There are a growing faction of people that are beginning to come around to thinking more closely about where their food comes from, how far it has to travel to get to them and the deep environmental impact that process has on our earth. And more people are thinking about overfishing in the oceans (a great article on sustainable seafood in this month's Cooking Light is proof of that) and the health of our oceans (DOUBLE BRAVO for the folks in the Australian city that have BANNED plastic water bottles! The residues from these are killing our oceans, not to mention our own bodies). I see progress. It may not be as quickly as I'd like, but progress is happening. Education, forethought and a little planning can pretty much negate the use of plastic water bottles (stainless steel refillables and tap work much better and learning about what the plastic residues can does to the endocrine system is scary enough to make some stand up and take note).
Not eating Atlantic farm raised salmon because not only is it not as healthy for you being farmed and fed man made food rather then the natural diet that increases all that healthy Omega 3, but it's terrible for the environment. The use of antibiotics, man made food and when the farm raised "frankenfish" escape and breed with wild salmon affects the health of all wild salmon population. When we eat salmon, it is now shipped from clear across the country from Alaska because it's more sustainable. I'm so saddened that we had a very viable salmon population right here on our own coast, that has been degraded so much that they need to dye the food pellets so that the meat will be the pink color we've come to associate with salmon.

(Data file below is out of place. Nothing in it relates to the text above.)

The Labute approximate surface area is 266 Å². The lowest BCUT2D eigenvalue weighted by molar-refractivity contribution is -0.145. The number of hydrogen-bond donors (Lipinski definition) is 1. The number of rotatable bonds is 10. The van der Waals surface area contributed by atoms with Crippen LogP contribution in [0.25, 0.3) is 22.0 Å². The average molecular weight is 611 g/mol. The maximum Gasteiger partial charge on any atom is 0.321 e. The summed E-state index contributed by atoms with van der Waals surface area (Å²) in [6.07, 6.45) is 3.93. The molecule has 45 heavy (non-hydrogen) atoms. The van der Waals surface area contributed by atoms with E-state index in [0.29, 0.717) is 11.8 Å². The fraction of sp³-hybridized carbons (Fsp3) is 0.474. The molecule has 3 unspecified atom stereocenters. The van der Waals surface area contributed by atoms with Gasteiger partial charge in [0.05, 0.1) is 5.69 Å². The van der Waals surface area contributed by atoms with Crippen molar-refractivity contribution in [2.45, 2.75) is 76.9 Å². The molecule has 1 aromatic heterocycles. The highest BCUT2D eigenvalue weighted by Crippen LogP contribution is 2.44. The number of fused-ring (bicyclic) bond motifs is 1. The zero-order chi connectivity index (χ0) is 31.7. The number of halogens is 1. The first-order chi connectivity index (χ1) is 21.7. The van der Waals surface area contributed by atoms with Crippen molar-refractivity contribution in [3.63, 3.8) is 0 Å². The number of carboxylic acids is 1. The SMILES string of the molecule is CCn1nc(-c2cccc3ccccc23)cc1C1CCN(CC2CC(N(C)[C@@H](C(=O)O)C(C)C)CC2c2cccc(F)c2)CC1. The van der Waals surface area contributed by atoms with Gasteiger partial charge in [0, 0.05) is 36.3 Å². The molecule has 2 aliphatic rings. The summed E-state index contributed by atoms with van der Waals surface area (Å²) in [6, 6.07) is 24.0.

If we don't buy the Atlantic farm raised salmon, then of course the way they are provided to us will change. Speaking with your dollar is the most powerful tool you have as a consumer, and I for one, even in our challenging financial situation, still speak with that dollar. Yes, it means we don't get to have oranges in July, or strawberries in November (unless we're eating the ones I've frozen from last summer's picking!), but it also means that we go back to eating in season. Which has many benefits of connecting me to the season and the natural cycle of it so much more. I have made a conscious effort to gear the food I prepare for my family more in season with things like pumpkin in fall and winter, with soups and stews which are more comforting for a long winter's night. With more salads and cooler foods in summer when the weather is warmer and our appetites aren't as big. I've tried to listen more to the tune of my body, and nature and it's really brought me to feeling more in tune with that cycle of life. Because if we don't do this, and sooner then later, we'll have a planet too badly degraded to support our grandchildren. It all starts with one dollar spent at the farmer's market and NOT the grocery store. Or deciding that the mangoes in NH are just not worth the sacrifice that will affect the health of our future generations. There's a Native American saying that is something like this: We have to live in a way that will ensure the next 7 generations will have an earth that is like our's for themselves. I'm really trying to do my part to make that happen.
Wishing you the joys of eating in season, ~Peacemom